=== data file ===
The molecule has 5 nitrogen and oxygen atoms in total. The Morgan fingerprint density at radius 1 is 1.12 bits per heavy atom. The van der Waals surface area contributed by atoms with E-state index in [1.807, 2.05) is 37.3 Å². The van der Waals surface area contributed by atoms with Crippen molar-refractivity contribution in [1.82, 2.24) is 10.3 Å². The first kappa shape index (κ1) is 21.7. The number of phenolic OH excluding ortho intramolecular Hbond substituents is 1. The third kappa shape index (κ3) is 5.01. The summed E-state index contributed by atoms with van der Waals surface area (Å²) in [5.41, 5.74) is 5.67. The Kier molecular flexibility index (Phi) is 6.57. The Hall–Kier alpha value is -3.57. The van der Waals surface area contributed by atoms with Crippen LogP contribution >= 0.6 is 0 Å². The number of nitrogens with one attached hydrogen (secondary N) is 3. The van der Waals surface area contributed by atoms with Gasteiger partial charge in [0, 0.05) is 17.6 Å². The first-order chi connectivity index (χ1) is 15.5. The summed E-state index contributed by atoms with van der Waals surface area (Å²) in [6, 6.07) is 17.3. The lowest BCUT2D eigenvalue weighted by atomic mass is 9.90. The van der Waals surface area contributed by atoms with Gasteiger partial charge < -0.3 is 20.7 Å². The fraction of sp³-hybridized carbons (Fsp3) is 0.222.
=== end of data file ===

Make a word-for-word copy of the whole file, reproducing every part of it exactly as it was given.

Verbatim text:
The molecule has 5 nitrogen and oxygen atoms in total. The Morgan fingerprint density at radius 1 is 1.12 bits per heavy atom. The van der Waals surface area contributed by atoms with E-state index in [1.807, 2.05) is 37.3 Å². The van der Waals surface area contributed by atoms with Crippen molar-refractivity contribution in [1.82, 2.24) is 10.3 Å². The first kappa shape index (κ1) is 21.7. The number of phenolic OH excluding ortho intramolecular Hbond substituents is 1. The third kappa shape index (κ3) is 5.01. The summed E-state index contributed by atoms with van der Waals surface area (Å²) in [5.41, 5.74) is 5.67. The Kier molecular flexibility index (Phi) is 6.57. The Hall–Kier alpha value is -3.57. The van der Waals surface area contributed by atoms with Crippen LogP contribution >= 0.6 is 0 Å². The number of nitrogens with one attached hydrogen (secondary N) is 3. The van der Waals surface area contributed by atoms with Gasteiger partial charge in [0, 0.05) is 17.6 Å². The first-order chi connectivity index (χ1) is 15.5. The summed E-state index contributed by atoms with van der Waals surface area (Å²) in [6, 6.07) is 17.3. The lowest BCUT2D eigenvalue weighted by atomic mass is 9.90. The van der Waals surface area contributed by atoms with Gasteiger partial charge < -0.3 is 20.7 Å². The fraction of sp³-hybridized carbons (Fsp3) is 0.222.